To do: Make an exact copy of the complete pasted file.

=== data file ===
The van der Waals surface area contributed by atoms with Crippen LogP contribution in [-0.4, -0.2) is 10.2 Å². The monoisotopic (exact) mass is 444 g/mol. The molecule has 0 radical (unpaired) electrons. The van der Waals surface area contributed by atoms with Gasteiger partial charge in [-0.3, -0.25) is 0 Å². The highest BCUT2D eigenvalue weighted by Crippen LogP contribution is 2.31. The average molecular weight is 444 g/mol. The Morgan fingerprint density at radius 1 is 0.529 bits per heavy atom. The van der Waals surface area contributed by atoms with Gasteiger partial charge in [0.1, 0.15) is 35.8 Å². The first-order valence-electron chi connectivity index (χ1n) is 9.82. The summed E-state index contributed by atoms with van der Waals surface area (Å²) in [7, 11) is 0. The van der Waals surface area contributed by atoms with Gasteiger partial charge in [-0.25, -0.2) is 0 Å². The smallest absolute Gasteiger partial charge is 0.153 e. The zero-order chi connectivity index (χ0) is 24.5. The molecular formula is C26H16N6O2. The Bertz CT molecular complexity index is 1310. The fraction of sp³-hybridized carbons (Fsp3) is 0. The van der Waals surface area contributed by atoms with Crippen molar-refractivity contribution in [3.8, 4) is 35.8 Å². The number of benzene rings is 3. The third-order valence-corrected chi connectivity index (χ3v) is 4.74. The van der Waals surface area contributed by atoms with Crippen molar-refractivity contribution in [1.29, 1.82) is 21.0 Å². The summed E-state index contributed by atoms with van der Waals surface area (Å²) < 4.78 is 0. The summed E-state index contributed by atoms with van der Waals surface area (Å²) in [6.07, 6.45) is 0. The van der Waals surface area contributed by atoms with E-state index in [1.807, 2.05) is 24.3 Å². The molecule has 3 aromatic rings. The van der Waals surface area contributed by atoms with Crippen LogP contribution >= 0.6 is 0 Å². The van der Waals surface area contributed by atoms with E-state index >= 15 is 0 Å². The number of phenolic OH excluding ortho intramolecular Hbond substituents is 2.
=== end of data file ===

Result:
The van der Waals surface area contributed by atoms with Crippen LogP contribution in [-0.4, -0.2) is 10.2 Å². The monoisotopic (exact) mass is 444 g/mol. The molecule has 0 radical (unpaired) electrons. The van der Waals surface area contributed by atoms with Gasteiger partial charge in [-0.3, -0.25) is 0 Å². The highest BCUT2D eigenvalue weighted by Crippen LogP contribution is 2.31. The average molecular weight is 444 g/mol. The Morgan fingerprint density at radius 1 is 0.529 bits per heavy atom. The van der Waals surface area contributed by atoms with Gasteiger partial charge in [0.1, 0.15) is 35.8 Å². The first-order valence-electron chi connectivity index (χ1n) is 9.82. The summed E-state index contributed by atoms with van der Waals surface area (Å²) in [7, 11) is 0. The van der Waals surface area contributed by atoms with Gasteiger partial charge in [-0.25, -0.2) is 0 Å². The smallest absolute Gasteiger partial charge is 0.153 e. The zero-order chi connectivity index (χ0) is 24.5. The molecular formula is C26H16N6O2. The Bertz CT molecular complexity index is 1310. The fraction of sp³-hybridized carbons (Fsp3) is 0. The van der Waals surface area contributed by atoms with Crippen molar-refractivity contribution in [3.8, 4) is 35.8 Å². The number of benzene rings is 3. The third-order valence-corrected chi connectivity index (χ3v) is 4.74. The van der Waals surface area contributed by atoms with Crippen molar-refractivity contribution in [1.29, 1.82) is 21.0 Å². The summed E-state index contributed by atoms with van der Waals surface area (Å²) < 4.78 is 0. The summed E-state index contributed by atoms with van der Waals surface area (Å²) in [6.07, 6.45) is 0. The van der Waals surface area contributed by atoms with E-state index in [1.807, 2.05) is 24.3 Å². The molecule has 3 aromatic rings. The van der Waals surface area contributed by atoms with Crippen LogP contribution >= 0.6 is 0 Å². The van der Waals surface area contributed by atoms with E-state index >= 15 is 0 Å². The number of phenolic OH excluding ortho intramolecular Hbond substituents is 2.